Air Date: Week of February 25, 2000
This week, facts and legends about – the raven. Edgar Allen Poe’s poem featuring this bird was published 155 years ago.
CURWOOD: It's Living on Earth. I'm Steve Curwood. One hundred and fifty-five years ago, Edgar Allen Poe published "The Raven," his poem in which a dark and foreboding bird answers, "Nevermore," to questions about the afterlife. Because of their black feathers and habit of scavenging off carrion, ravens, and their smaller cousins crows, have been seen by many cultures as a link to the world of the dead. They have also been thought to possess secret knowledge. Crow augury has been practiced since Roman times. The old rhyme, "One for sorrow, two for joy," counted crows to predict the future.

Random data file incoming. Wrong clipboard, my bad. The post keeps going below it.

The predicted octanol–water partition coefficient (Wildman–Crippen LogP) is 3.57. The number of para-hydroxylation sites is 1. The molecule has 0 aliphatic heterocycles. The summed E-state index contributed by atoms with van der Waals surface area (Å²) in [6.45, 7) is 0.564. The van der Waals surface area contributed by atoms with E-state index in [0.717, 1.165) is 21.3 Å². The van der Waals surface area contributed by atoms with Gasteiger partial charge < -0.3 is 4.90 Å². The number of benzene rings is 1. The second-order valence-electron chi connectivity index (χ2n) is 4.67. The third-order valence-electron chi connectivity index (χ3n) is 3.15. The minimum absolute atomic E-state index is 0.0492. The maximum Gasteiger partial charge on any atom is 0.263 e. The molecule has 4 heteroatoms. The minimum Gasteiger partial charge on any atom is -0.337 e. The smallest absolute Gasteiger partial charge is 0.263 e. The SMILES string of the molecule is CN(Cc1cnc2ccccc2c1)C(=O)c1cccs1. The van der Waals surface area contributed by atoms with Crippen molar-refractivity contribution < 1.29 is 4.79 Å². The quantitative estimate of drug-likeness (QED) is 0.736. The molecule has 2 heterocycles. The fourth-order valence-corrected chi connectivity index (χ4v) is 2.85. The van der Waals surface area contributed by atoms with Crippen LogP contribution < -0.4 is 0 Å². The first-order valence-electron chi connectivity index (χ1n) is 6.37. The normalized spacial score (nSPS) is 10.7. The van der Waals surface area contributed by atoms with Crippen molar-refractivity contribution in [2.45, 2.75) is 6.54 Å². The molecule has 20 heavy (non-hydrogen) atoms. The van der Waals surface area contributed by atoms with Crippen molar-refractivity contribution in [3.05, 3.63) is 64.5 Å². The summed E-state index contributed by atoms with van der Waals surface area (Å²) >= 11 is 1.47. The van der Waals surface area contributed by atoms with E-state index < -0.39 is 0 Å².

Other legends emphasize the cleverness and curiosity of crows and ravens. The Norse war god Odin had a pair of ravens for scouts. He named them Thought and Memory. In the present-day, crows and ravens continue to prosper because, like humans, they can adapt to a variety of habitats. In fact, crows have adapted so successfully to farms and cities that some states have established crow hunting seasons. Hunters need to be wary, though, of crows' tendency to band together and mob their attacker, a tactic they use against hawks and other natural predators. Several years ago, crows chased a coyote through the streets of Seattle into a federal office building. The coyote ended up trapped in an elevator. Quoth the raven, "Seventh floor." Sorry, Mr. Poe. And for this week, that's the Living on Earth Almanac.
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